Means warns that Americans have lost the ability of critical though, and with each successive generation become more irresponsible and as a consequence less free, disregarding a near-perfect document, the Constitution, which was derived from Indian law. Means chronicles the loss of freedom from the 1840’s onwards, which marked the birth of the corporation, to Lincoln’s declaration of martial law, to the latter part of the 19th century and into the 20th when Congress “started giving banks the right to rule,” and private banking interests began printing the money.
This is really all about the fascist New World Order.
Joins police chief organization in calling for law to bolster enforcement efforts to fight child porn, other online crime
Computerworld – The U.S. Department of Justice and an organization representing police chiefs from around the country renewed calls on Tuesday for legislation mandating Internet Service Providers (ISP) to retain certain customer usage data for up to two years.
The calls, which are stoking long standing privacy fears, were made at a hearing convened on Tuesday by a House subcommittee that is chaired by Rep. James Sensenbrenner, a Republican congressman from Wisconsin. Four years ago, Sensenbrenner proposed, and then quickly withdrew, legislation calling for mandatory data retention for ISPs.
Current policies that only require ISPs to preserve usage data at the specific request of law enforcement authorities are just not sufficient, Weinstein said. Increasingly, law enforcement authorities are coming up empty-handed in their efforts to go after online predators and other criminals because of the unavailability of data relating to their online activities, Weinstein said.
In a complaint filed Monday morning in the U.S. District Court for Minnesota, Ventura is suing the U.S. Department of Homeland Security (DHS) and its secretary, Janet Napolitano, as well as the Transportation Security Administration (TSA), and its administrator, John Pistole.
Ventura accuses the agencies of violating his “basic rights to privacy and dignity, and his right to be free from unreasonable searches and seizures,” after he received a pat-down by a TSA agent at the Minneapolis-St. Paul International Airport in November 2010.
Ventura, who said he has a titanium implant after hip replacement surgery in 2008, alleges the pat-down included “warrantless, non-suspicion-based offensive touching, gripping and rubbing of the genital and other sensitive areas of his body,” which, the lawsuit contends, met “the definition for an unlawful sexual assault.”
Ventura’s Minneapolis-based attorney, David Olsen, told 5 EYEWITNESS NEWS this afternoon, “The security procedures are going too far. There’s a line somewhere and he believes that line has been crossed.”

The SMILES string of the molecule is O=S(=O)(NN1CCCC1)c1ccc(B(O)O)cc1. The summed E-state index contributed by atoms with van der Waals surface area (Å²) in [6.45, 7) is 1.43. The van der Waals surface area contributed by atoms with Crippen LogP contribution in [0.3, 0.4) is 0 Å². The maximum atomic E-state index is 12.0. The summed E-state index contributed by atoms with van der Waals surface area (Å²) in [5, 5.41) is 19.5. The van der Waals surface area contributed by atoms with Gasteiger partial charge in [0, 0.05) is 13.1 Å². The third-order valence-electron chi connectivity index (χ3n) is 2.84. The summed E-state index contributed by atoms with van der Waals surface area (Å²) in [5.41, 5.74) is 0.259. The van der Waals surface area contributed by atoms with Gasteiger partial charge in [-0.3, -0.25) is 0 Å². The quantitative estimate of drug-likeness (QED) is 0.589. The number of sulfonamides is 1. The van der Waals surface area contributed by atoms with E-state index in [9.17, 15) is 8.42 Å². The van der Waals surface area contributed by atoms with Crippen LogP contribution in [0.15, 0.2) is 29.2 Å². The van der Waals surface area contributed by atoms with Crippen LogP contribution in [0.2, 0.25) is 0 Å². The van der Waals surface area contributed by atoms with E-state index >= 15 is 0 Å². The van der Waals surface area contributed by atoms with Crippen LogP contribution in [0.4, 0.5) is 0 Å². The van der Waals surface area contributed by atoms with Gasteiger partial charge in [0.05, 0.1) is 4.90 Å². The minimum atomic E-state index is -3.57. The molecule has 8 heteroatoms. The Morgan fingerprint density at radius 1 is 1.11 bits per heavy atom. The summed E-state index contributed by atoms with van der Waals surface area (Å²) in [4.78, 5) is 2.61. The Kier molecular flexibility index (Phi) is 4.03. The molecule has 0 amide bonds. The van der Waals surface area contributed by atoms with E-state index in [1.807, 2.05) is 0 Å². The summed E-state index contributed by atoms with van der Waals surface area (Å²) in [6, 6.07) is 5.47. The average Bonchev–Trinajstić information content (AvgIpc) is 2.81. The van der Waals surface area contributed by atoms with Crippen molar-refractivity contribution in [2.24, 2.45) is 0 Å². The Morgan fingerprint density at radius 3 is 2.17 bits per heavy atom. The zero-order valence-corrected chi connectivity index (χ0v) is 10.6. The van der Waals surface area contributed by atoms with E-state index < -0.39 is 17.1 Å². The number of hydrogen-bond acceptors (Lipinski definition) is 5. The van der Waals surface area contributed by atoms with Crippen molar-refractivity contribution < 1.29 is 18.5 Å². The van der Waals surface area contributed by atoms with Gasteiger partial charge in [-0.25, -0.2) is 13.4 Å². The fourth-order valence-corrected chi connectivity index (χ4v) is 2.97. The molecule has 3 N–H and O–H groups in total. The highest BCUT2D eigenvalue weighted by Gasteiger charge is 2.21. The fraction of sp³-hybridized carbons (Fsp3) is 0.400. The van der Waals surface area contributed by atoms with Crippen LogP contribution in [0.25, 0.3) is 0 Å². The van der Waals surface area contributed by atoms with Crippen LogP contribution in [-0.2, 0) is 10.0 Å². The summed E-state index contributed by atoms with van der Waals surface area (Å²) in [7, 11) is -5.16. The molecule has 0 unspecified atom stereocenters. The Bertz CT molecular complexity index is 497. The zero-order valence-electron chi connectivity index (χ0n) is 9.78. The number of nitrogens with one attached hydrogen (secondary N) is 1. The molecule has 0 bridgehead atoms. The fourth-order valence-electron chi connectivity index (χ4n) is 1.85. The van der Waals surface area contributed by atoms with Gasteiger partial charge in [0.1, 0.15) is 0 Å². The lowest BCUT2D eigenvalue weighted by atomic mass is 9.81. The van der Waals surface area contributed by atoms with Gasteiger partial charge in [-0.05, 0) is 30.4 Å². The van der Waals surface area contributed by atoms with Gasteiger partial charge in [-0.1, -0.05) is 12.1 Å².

Olsen said Ventura no longer flies on commercial aviation because he is unwilling to submit to either a pat-down or a full-body scan, putting his job as host of cable television’s Conspiracy Theory show, in jeopardy.
“He’s made a decision that someone needs to make a stand and he’s not one to back down from a fight,” said Olsen. “He sees the erosion of civil liberties here and he’s willing to stand up not only for himself, but for others.”
MINNEAPOLIS – Former Minnesota Gov. Jesse Ventura sued the Department of Homeland Security and the Transportation Security Administration on Monday, alleging full-body scans and pat-downs at airport checkpoints violate his right to be free from unreasonable searches and seizures.
Ventura is asking a federal judge in Minnesota to issue an injunction ordering officials to stop subjecting him to “warrantless and suspicionless” scans and body searches.
The lawsuit, which also names Homeland Security Secretary Janet Napolitano and TSA Administrator John Pistole as defendants, argues the searches are “unwarranted and unreasonable intrusions on Governor Ventura’s personal privacy and dignity . and are a justifiable cause for him to be concerned for his personal health and well-being.”
According to the lawsuit, Ventura received a hip replacement in 2008, and since then, his titanium implant has set off metal detectors at airport security checkpoints. The lawsuit said that prior to last November officials had used a non-invasive hand-held wand to scan his body as a secondary security measure.
But when Ventura set off the metal detector in November, he was instead subjected to a body pat-down and was not given the option of a scan with a hand-held wand or an exemption for being a frequent traveler, the lawsuit said.
The lawsuit said the pat-down “exposed him to humiliation and degradation through unwanted touching, gripping and rubbing of the intimate areas of his body.”
It claims that under TSA’s policy, Ventura will be required to either go through a full-body scanner or submit to a pat-down every time he travels because he will always set off the metal detector.
Ventura, who was Minnesota governor from 1999 through 2002 and is now the host of the television program “Conspiracy Theory,” did not immediately return a phone message seeking comment.
An artist who used a video camera to record being arrested by police is facing up to 15 years in prison.
Chris Drew has been charged with Class 1 felony under the Eavesdropping Act in Chicago, Illinois.